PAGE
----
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Dorothy Dandridge: A Biography

Dorothy Dandridge: A Biography

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by Donald Bogle

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Dorothy Dandridge — like Marilyn and Liz—was a dream goddess of the fifties. All audiences ever had to do was take one look at her — in a nightclub, on television, or in the movies — and they were hooked. She was unforgettable, Hollywood's first full-fledged African American movie star.

This definitive biography — exhaustively


Dorothy Dandridge — like Marilyn and Liz—was a dream goddess of the fifties. All audiences ever had to do was take one look at her — in a nightclub, on television, or in the movies — and they were hooked. She was unforgettable, Hollywood's first full-fledged African American movie star.

This definitive biography — exhaustively researched — presents the panoramic dimensions of this extraordinary and ultimately tragic life. Talented from the start, Dorothy Dandridge began her career as a little girt in Cleveland in an act that her mother Ruby, an actress and comedienne, created for her and her sister Vivian. By the time she reached her teens, she was working in such Hollywood movies as Going Places with Louis Armstrong and A Day at the Races with the Marx Brothers. She also appeared at New York's Cotton Club in a trio called The Dandridge Sisters, but soon went solo, determined to make a name for herself. She became one of the most dazzling and sensational nightclub performers around, all the white breaking down racial barriers by integrating some of America's hottest venues.

But she wanted more. Movie stardom was her dream. And she got it. Dandridge broke through the glass ceiling of Tinseltown to win an Academy Award nomination as Best Actress for her lead role in Otto Preminger's Carmen Jones. Other films such as Porgy and Bess, Island in the Sun, and Tamango would follow and the media would take notice. In an industry that was content to use Black women as comic mammy figures, Dorothy Dandridge emerged as a leading lady, a cultural icon, and a sizzling sex symbol.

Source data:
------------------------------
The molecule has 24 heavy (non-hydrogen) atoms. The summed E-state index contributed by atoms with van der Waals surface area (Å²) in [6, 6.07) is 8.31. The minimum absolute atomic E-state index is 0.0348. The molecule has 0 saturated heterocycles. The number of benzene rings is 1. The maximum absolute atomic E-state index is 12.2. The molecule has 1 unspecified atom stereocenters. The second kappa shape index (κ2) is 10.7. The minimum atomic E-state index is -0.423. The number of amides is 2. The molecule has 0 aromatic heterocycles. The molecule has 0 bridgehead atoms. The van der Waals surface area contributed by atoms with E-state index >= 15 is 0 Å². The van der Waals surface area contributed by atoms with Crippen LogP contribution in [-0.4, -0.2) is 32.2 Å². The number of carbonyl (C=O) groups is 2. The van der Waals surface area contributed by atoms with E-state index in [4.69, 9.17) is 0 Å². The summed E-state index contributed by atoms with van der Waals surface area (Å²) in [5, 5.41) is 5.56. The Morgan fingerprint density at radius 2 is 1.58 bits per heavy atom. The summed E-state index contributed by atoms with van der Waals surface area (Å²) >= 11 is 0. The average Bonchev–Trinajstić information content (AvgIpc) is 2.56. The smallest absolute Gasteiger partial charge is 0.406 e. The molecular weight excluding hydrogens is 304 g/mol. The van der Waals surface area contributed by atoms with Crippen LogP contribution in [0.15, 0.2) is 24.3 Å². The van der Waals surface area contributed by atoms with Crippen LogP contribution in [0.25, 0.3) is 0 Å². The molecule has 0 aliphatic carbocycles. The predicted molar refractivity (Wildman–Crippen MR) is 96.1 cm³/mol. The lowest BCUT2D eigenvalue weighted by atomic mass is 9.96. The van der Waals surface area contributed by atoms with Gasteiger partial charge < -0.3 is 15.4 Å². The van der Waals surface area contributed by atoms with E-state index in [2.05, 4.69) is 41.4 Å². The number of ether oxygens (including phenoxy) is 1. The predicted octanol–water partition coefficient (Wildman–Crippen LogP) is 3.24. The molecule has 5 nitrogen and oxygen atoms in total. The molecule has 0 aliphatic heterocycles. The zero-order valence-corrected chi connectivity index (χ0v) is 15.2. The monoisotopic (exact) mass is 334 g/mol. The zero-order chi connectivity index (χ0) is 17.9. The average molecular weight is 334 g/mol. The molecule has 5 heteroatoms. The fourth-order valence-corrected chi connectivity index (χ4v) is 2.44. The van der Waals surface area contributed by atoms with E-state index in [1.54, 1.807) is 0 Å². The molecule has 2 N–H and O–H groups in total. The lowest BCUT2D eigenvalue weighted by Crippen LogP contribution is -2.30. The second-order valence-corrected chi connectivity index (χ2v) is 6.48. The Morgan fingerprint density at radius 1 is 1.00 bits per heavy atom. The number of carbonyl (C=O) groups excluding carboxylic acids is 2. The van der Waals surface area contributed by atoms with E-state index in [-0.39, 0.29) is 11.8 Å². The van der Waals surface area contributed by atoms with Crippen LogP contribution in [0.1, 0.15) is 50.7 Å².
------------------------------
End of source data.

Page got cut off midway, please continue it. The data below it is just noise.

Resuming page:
She seemed to have everything:glamour, wealth, romance and success. But the reality was fraught with contradiction and illusion. She became a dramatic actress unable to secure dramatic roles. While she had many gifts to offer, Hollywood would not be the taker.

As her professional frustrations grew, so did her personal demons. After two unhappy marriages — her first to the great dancer Harold Nicholas — a string of unfulfilling, love affairs, and the haunting tragedy of her daughter Lynn, she found herself emotionally and financially — bankrupt. She ultimately lost all hope and was found dead from an overdose of antidepressant pills at the age of 42.

Drawing on extensive research and unique interviews with Dorothy Dandridge's friends and associates, her directors and confidantes, film historian Donald Bogle captures the real-life drama of Dandridge's turbulent life; but he does so much more.This biography documents the story of a troubled but strong family of women and vividly recreates Dandridge's relationships with an array of personalities such as Otto Preminger, Sammy Davis Jr., Pearl Bailey, Harry Belafonte, Diahann Carroll, Peter Lawford, Ava Gardner, and many more. Always at the center though is Dorothy Dandridge, magnetic and compelling.

Donald Bogle — better than anyone else — goes beyond the surface of one woman's seemingly charmed life to reveal the many textured layers of her strength and vulnerability, her joy and her pain, her trials and her triumphs.

Product Details

Penguin Publishing Group
Publication date:
Edition description:
Product dimensions:
5.86(w) x 8.20(h) x 1.46(d)

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Chapter One


Even before she was born, Dorothy Dandridge was at the center of a domestic storm. Her mother Ruby -- strong-willed and outspoken -- left her husband Cyril Dandridge when she was five months pregnant with Dorothy. It was the summer of 1922. The couple had been married for almost three years and was living in Cleveland. Their first-born child -- a daughter named Vivian -- was only a little over a year old. But while Cyril Dandridge considered himself a lucky man, Ruby was restless and fed up with him and her life, and she didn't care who knew it. Nor did she care that women in the early 1920s, especially African American women, weren't supposed to walk out on their husbands.

Ruby Dandridge, however, was no ordinary woman. She had already separated from Cyril once before, but she had come back. A few years before that, she moved to Cleveland from Wichita, perhaps hoping the new city would give her a chance to express the ambition and aspiration that burned within her. But Cleveland and Cyril both had failed her, and Ruby, despite being pregnant, was willing to risk everything to live as she wanted. Cyril, however, wasn't about to let Ruby just run off with his firstborn daughter and with the unborn child. He set out to find her. And she set out to flee him again.